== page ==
Having the slider on the right side would, however, make it easier to do up a jacket with only the left hand, thus allowing the right hand to remain on the throttle.
This seems logical since almost all motorcycles are right hand throttle — with a prominent exception being Indian motorcycles, which had left-hand throttles until 1950 when they were switched to the right hand.
After that, a few batches of police-spec Indians were the exception and were also made left-hand throttle.
The 26” length of this jacket will rest the hem just below the belt-line for a mesomorphic 5’ 10” male.
The stiffness of this jacket makes it awkward and a touch unpleasant to wear while in a driving position. It can thus be concluded that the 6141H is not for those who suffer from “parked motorcycle syndrome” and mothball their rides in winter.
The Schott Café Racer has three external, one internal. The outside pockets consist of a left-breast pocket (where the Schott serial number tag is placed) and two flannel-lined “handwarmer” pockets.
These two pockets zip downwards to close, so gravity will not result in randomly-opened pockets spewing valuables down the highway.
There is also a map pocket (simply a patch of sewn-on horsehide) on the pile liner, which you lose out on if you take the liner out.
Sizing and Fit
These jackets run very true to size (a person with a 40” chest will take a size 40 jacket).
This jacket has a bi-swing back and vented underarm gussets that permit a liberal range of movement without compromising the snug fit of a motorcycle-specific jacket.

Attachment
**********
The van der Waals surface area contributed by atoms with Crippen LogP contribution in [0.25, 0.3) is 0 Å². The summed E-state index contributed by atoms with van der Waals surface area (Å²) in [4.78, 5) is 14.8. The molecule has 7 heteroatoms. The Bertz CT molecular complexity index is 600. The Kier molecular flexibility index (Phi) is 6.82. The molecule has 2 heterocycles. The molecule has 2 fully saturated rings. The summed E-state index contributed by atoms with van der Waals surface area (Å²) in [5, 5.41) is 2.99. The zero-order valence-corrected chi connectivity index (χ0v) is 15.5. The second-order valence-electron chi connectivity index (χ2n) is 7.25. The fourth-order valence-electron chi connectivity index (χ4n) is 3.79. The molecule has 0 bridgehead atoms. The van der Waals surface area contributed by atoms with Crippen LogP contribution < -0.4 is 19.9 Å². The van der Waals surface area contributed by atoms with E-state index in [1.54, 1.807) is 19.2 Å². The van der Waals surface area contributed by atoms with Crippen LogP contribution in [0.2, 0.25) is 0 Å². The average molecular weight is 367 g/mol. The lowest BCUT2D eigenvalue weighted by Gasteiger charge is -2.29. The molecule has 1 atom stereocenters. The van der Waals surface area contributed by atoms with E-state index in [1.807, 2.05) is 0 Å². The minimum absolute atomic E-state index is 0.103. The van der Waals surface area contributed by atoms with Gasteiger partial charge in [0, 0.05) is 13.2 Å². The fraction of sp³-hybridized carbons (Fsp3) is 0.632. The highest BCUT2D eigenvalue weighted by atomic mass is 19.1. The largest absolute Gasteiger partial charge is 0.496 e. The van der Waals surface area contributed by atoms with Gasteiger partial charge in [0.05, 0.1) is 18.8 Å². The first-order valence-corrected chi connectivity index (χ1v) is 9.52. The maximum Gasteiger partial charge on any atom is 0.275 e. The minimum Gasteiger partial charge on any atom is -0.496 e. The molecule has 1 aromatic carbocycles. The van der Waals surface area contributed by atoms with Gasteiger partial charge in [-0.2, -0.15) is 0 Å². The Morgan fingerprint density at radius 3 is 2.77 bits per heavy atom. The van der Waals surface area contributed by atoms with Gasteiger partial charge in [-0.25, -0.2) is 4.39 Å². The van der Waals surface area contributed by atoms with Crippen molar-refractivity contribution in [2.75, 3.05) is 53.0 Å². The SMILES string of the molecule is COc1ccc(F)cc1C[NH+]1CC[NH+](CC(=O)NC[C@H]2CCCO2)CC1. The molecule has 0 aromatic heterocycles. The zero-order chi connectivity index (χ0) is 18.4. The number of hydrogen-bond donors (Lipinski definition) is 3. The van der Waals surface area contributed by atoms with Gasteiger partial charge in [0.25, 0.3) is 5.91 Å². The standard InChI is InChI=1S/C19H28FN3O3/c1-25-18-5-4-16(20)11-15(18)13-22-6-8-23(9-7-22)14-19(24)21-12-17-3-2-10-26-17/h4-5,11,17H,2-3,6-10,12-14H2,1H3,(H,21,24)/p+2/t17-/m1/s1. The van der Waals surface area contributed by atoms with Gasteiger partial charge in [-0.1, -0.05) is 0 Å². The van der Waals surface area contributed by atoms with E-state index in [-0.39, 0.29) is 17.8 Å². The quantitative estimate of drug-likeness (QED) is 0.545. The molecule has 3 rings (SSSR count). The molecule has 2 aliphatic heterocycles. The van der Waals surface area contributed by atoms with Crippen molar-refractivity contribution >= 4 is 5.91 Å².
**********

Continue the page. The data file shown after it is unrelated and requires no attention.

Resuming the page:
The sleeves also appear to be rather gently pre-curved with a bias that subtly favors a near-upright riding position, such as a sports-tourer rather than a bona fide low-handlebar café racer.
The pile liner can be removed to allow for use in summer.
A large main zip with a snap-button strap on the collar, and smaller zips that run about six inches up each wrist. Cinching side buckles complete the package.
In use, the side buckles seemed to serve more form than function and a good guess is that only a slim rider will ever need to adjust them.
The Café Racer series of jackets is also available in naked cowhide (141), naked cowhide in a ladies’ cut (141W), finished steerhide (641) and finished steerhide with red/white/blue Easy Rider stripes (671).
Black is the sole color except for the standard 141, which is also available in brown and mocha (lighter brown).
Editor’s Note: Corrections/clarifications were made to the pricing and jacket model designation information since this article was first published. Kevin sent this note:
“Just thought you might like to know that this year’s batch has just been released.
It’s in Schott’s main catalog as well (as the Legendary USA catalog). The price is now $540.00 and the liner is sewn-in instead of zip-out.
It also has a more generic label (“Genuine horsehide by Schott”) rather than the Perfecto label from the previous run. A message on the Schott forum said that this year’s run was to be limited to 100 pieces.
I don’t know if this has changed, because at the time that message was posted, Schott hadn’t yet decided what to place in their main catalog.